Homeless Detroit man bought abandoned house, spent 10 years renovating for wife

Work hard and never give up. It may sound trite, but perseverance can yield some amazing results. Such is the case for one Detroit man, who found himself homeless. With ten years of hard work, he was able to turn an abandoned house into a dream home.

The Road To The Abandoned House

Michael Gray, who is 67 years old and elegant-looking in a pinstripe suit and bow tie, cuts a fine picture. Surprisingly, just ten years ago, he was homeless. Struggling to find a job in Detroit, where he had lived all his life, things were tough.

“I had been going through a rough time in my life,” he confesses. “I was staying with my niece and sleeping in her basement.” His difficulty finding jobs was due to the difficult economic situation of Detroit, rather than his own situation. Gray has a good education and worked a variety of jobs in his life.

In 1986, he graduated from Spring Arbor University with a double major in English and psychology. While in his niece’s basement, he, “began to craft my rehab skills working as a laborer for guys who were fixing up homes to rent,” he said

His Nephew’s Abandoned House

In spite of this, in 2008 something life-changing happened. While riding his bike, Gray was struck by a car. For many of us, this would seem like one more misfortune in a long series of them. Fortunately, Michael Gray is more resilient than most. He took the settlement money he received from the accident and used it to purchase a house. “My wife had been with me through thick and thin,” says Gray. “And I told her that I was going to give her a house that she would be really proud to keep, live in, and show off.” At the time, Cynthia, his now-wife, was still his fiancee.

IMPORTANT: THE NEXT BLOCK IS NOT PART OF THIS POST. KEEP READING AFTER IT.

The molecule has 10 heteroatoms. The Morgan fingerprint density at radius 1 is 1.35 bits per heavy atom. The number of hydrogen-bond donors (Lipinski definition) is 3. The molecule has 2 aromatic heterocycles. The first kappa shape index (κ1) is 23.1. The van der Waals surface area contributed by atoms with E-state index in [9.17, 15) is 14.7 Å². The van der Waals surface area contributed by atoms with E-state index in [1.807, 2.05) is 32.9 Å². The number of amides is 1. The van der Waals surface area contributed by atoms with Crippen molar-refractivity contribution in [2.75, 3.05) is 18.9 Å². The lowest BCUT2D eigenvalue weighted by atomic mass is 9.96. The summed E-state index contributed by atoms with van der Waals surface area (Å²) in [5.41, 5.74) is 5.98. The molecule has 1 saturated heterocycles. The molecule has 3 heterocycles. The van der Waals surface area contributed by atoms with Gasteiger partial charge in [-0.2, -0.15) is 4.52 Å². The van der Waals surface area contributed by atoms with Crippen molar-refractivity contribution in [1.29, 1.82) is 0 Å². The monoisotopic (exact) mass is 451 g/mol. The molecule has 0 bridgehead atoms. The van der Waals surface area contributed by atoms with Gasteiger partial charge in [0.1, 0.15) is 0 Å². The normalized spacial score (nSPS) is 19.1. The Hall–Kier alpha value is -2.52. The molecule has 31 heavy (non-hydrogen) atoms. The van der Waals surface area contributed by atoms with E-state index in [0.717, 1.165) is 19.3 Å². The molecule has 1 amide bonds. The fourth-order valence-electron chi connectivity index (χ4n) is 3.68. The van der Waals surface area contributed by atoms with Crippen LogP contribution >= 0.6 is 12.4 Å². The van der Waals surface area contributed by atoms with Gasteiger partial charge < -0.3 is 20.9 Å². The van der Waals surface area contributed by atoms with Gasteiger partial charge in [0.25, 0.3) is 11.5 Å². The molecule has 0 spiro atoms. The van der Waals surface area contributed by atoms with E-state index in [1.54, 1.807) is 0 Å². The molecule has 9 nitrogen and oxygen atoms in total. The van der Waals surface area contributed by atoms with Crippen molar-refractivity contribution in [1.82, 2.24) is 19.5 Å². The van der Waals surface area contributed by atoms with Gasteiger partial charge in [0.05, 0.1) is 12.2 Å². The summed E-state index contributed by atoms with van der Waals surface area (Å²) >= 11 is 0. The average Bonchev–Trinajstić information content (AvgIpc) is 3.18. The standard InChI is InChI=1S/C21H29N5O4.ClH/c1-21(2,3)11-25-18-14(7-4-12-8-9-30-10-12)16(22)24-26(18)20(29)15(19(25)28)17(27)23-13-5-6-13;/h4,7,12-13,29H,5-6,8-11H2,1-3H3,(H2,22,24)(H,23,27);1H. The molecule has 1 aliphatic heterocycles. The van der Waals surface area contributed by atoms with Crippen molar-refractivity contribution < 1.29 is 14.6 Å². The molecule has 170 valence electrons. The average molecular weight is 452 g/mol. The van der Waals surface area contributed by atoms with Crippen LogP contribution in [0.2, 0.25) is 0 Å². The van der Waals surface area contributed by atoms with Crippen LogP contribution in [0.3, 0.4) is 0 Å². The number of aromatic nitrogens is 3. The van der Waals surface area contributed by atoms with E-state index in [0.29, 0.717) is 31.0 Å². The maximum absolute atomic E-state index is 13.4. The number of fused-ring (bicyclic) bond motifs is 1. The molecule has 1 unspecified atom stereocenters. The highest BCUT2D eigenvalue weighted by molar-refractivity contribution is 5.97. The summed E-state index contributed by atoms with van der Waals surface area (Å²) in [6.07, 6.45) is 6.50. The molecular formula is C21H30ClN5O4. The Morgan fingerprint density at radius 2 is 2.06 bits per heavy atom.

Gray purchased the abandoned property from his nephew, a broker for Global Property Investment Group. The company deals in commercial real estate, but when properties in their holdings weren’t suitable, they could be sold to private buyers–such as Gray.

The Condition of The Abandoned House

Gray paid $1,500 for the abandoned house, but many locals were wondering if it was worth it. There were loose wires sticking out from the walls. There were a variety of pests, including mites, mice and spiders. The paint was peeling. The bathroom was covered in rust – not that it mattered because the plumbing was just not working. Nevertheless, Gray moved in.

“In Detroit, if you’re not there, or you don’t have someone there, someone will come in and take your stuff,” Gray explained. “It’s gone in a matter of 15 minutes.” Determined to, “make it a family home forever,” Gray slept on an air mattress in one of the four bedrooms, while he, “tore everything out, all the way down to the studs.” 

Gray did almost everything himself, and what he couldn’t do alone, friends assisted with. In 2012, he’d transformed most of the abandoned house into the home he had dreamed of–although repairs and renovations are still ongoing.

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